Sunday, January 16, 2011

Patti Smith's National Book Award answers questions

At first I thought it might be comparable to Charis Wilson's memoir of her life with Edward Weston (itself by no means despicable)  or some account of Stieglitz and O'Keeffe (from one side or the other, both defensible) and attributed its high Amazon ratings to the fascination of Robert Mapplethorpe.  I knew nothing of Patti Smith, her rise to fame coinciding with my convent years and my knowledge of rock outside of the popular major labels being negligible: I have already reported collecting posters without knowing the bands themselves.  But her winning the National Book Award for non-fiction, 2010,, with very stiff competition, suggested something different.  And last Thursday she was across his famous table with Charlie Rose, who is never more delighted than when his guest is a truly remarkable woman.  Natalie Dessay, for example, was unforgettable.  Patti Smith, as most of you will know, is a multi-faceted artist and at least as unforgettable.
I had to read her book, and what with Kindle I had it in 30 seconds and now have read it.  Would it fill in much of what I'd missed during the 1970s and even in the late 1960s?  I had been called upon in the late 1980s to teach History of Photography (when a colleague was wooed away) and I had never had time to consider Robert Mapplethorpe apart from the photographs, biographically.  For photography after c. 1965 I had to cram every major photographer and technical change, besides continuing to teach Greek and Roman art, as well as Bronze Age Egypt and Near and Middle East.  And the Mapplethorpe photographs were not, per se, very puzzling: technically brilliant, tending to the iconic, formally timid, often sadomasochistic, occasionally better than that per se but, even before the famous terminal series of self-portraits, narcissistic.*  I didn't know that his upbringing had been Roman Catholic.  When he used Classical sculpture it was for what it stood for in his own terms, not considering (so far as I could see) either what Greek art meant or choosing the best examples.  He lacked Irving Penn's joy in the medium.  And, without objecting to sadomasochism on principle, I found his oddly academic in style; it takes a lot of joy in the medium to compensate for the plain physical pain of viewing sadomasochistic images empathetically.  I forget his name, but one of the New Orleans photographers of his generation did understand that to make art of frank sadomasochism demands, somehow, preserving their sexual humanity; iconic freezing is not the essence, usually, of art.  That portrait of Louise Bourgeois, on the other hand, is enlivened by the subject herself,.
Therefore, I had not been drawn to Patti Smith's book, knowing nothing of either her visual or performing work.  But, for once, even the Comments on the interview (on Jan 13) are relevant and fairly adequate.  I was astonished that at about 65 she sings wonderfully and her guitar, though without pretentious virtuosity, is well worth listening to for its own sake, no emphasis without meaning.  Alas, I always have trouble following all the words, and I don't know which CD to go to for the song she sang.  Her performance seemed to me to be just what she is, and I'd be grateful if someone can identify the song and tell me which album it's in.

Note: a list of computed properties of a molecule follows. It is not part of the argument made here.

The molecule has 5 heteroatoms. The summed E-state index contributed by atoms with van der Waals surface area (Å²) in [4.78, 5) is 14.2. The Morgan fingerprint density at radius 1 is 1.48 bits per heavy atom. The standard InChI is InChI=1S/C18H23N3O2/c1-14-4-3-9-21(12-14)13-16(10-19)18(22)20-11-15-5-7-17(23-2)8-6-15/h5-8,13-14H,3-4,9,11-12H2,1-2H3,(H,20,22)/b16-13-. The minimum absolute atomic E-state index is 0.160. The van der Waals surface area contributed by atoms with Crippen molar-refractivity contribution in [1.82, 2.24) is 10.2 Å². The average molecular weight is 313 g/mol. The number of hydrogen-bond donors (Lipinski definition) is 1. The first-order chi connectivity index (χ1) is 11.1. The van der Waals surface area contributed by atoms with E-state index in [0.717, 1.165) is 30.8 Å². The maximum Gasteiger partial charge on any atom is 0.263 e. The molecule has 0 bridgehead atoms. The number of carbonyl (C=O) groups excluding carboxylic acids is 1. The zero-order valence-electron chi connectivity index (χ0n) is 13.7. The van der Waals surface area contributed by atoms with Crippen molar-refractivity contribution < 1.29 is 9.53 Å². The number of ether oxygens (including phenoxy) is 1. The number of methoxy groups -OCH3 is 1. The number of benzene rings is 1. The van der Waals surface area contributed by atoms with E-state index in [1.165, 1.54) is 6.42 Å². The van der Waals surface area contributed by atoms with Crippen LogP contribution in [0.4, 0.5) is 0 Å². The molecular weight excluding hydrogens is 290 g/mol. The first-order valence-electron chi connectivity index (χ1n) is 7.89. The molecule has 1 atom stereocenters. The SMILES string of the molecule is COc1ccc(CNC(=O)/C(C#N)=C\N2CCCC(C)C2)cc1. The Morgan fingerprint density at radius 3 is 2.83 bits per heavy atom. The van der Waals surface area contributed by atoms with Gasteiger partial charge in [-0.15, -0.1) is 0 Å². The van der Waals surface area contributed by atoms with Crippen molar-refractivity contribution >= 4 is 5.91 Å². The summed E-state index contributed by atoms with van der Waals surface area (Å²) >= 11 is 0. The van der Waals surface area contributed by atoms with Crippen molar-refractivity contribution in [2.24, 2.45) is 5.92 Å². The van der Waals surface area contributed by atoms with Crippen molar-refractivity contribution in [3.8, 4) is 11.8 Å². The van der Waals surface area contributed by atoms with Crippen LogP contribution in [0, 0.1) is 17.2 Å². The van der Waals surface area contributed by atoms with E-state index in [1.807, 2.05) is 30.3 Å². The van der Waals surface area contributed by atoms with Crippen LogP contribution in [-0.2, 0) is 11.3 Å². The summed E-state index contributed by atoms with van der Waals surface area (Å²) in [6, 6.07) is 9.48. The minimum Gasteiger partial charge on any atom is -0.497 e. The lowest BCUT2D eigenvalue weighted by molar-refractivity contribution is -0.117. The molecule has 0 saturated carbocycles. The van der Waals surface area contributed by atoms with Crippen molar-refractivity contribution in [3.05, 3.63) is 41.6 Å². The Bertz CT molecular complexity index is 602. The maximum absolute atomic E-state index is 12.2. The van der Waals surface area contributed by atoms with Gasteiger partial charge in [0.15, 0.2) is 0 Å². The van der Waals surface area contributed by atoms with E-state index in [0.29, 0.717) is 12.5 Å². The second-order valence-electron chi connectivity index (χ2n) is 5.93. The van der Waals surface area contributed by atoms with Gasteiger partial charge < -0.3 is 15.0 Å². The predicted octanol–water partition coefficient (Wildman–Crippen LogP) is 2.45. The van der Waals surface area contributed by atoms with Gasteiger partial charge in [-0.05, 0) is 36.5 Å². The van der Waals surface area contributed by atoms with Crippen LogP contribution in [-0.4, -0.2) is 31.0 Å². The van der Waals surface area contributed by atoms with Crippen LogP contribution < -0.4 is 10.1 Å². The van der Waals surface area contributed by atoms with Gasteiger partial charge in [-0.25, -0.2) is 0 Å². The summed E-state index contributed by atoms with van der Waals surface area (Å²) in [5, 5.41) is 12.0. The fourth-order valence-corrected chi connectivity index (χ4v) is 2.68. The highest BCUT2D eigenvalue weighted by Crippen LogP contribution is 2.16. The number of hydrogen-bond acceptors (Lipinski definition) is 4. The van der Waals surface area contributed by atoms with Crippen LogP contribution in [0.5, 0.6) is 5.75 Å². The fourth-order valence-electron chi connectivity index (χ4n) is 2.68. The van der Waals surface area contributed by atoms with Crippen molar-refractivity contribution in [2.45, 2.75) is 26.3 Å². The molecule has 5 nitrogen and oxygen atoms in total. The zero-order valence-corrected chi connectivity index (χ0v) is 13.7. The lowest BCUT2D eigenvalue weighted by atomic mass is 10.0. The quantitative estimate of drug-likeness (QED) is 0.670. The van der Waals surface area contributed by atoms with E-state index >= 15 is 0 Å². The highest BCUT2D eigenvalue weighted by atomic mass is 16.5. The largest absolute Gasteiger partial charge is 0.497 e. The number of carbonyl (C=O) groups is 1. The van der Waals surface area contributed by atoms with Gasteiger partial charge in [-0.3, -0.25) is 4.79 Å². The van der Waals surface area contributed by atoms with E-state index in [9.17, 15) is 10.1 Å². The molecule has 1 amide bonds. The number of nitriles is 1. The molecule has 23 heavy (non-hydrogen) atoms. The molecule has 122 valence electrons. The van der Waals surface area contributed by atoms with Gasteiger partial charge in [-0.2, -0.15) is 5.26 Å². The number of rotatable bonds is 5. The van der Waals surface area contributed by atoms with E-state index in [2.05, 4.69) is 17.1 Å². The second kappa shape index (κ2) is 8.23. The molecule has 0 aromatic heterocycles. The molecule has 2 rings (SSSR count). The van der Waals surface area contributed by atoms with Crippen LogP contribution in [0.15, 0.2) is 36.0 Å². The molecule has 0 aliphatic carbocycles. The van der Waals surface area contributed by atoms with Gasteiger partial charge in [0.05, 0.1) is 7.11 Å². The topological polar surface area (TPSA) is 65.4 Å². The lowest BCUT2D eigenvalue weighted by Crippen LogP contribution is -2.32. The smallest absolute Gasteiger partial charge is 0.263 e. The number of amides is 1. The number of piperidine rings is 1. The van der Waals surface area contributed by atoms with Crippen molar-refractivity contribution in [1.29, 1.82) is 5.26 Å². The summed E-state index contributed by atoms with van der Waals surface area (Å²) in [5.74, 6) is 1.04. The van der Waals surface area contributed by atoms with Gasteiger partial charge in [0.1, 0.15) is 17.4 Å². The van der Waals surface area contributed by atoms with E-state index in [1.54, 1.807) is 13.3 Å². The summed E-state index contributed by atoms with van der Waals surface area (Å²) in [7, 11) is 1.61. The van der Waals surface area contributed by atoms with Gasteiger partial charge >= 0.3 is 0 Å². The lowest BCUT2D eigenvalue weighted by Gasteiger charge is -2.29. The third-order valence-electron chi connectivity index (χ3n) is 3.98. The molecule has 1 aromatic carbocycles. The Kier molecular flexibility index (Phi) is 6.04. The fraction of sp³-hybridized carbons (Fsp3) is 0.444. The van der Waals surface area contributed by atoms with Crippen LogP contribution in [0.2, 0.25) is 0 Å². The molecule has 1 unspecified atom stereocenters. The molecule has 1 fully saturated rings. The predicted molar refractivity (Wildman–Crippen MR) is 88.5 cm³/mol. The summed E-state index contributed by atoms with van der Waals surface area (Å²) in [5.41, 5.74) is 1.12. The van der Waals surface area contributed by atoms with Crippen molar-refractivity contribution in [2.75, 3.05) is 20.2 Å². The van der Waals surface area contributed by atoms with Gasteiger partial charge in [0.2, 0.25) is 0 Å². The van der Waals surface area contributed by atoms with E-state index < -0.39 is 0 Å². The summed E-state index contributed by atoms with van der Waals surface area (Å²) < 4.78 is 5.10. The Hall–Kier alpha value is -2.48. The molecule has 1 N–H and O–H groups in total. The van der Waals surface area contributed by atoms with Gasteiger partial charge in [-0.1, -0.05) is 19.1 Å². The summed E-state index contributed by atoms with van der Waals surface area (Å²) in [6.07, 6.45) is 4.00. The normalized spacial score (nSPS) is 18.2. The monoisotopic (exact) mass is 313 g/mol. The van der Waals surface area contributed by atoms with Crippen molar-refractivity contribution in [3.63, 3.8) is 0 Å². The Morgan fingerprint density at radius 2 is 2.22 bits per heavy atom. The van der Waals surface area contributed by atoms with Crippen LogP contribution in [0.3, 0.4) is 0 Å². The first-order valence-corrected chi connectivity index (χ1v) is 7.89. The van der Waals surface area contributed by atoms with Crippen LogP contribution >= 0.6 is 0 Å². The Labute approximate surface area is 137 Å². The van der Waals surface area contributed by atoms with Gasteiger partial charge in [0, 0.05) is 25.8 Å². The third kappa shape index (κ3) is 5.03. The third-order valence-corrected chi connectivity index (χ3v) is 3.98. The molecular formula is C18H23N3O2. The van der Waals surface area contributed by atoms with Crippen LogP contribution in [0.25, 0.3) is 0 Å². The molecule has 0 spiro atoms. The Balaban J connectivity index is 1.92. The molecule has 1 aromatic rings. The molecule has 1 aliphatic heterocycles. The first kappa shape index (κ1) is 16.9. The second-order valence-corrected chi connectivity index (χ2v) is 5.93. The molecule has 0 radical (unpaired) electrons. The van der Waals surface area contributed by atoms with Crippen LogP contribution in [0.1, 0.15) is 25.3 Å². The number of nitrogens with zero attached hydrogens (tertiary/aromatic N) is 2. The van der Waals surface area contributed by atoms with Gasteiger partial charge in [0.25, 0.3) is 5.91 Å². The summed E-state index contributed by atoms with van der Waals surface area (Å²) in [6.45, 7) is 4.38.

The book really is a masterpiece.  She says what others don't.  She states everyone's problems and failings without cringing, without excusing, without blaming.  Her self-knowledge is just plain humbling.
Nothing is reduced to a formula or an 'explanation'.  She actually understands that sexuality is not a matter of labels.  No one and nothing is pigeonholed.  Well, go read it for yourselves.
But why do I like it so much?  She and Mapplethorpe, after all, are half a generation younger than me.  We saw things not only in our early 20s in a different decade but came from opposite sides of a huge continent.  That only makes the shared life of the young in love more believable and poignant.  A passing remark about the film Les Enfants terribles (based on Cocteau but not directed by him) about the fantasy life they share in it, its depiction, obviously entranced Patti Smith just as it had me, though I saw it much earlier (I think in 1953) and picked up in a secondhand store the 78rpm recording of the Bach Concerto for 4 Pianos, three sides, the fourth being the original Vivaldi for 4 Violins.  I shall always think of that film (1950) as fairly new, when she was a toddler, but Nicole Stephane's Elisabeth remained memorable for us both.  Never mind that it's as old as shellac 78rpm records.  The film stayed with me because it depicted more than I yet knew.
Spending one's youth really in urban bohemia, meaning the intensity and exhilaration of being wholly on one's own in a world one as yet hardly knows, and having the sanity to remember honestly and to make it art really is as universal as it is rare.
* I found an image, a Bronzino St. Sebastian, to support my impression that Mapplethorpe's work is fundamentally akin to some of the most egregious Florentine Mannerists.  Bravo, ArtProject!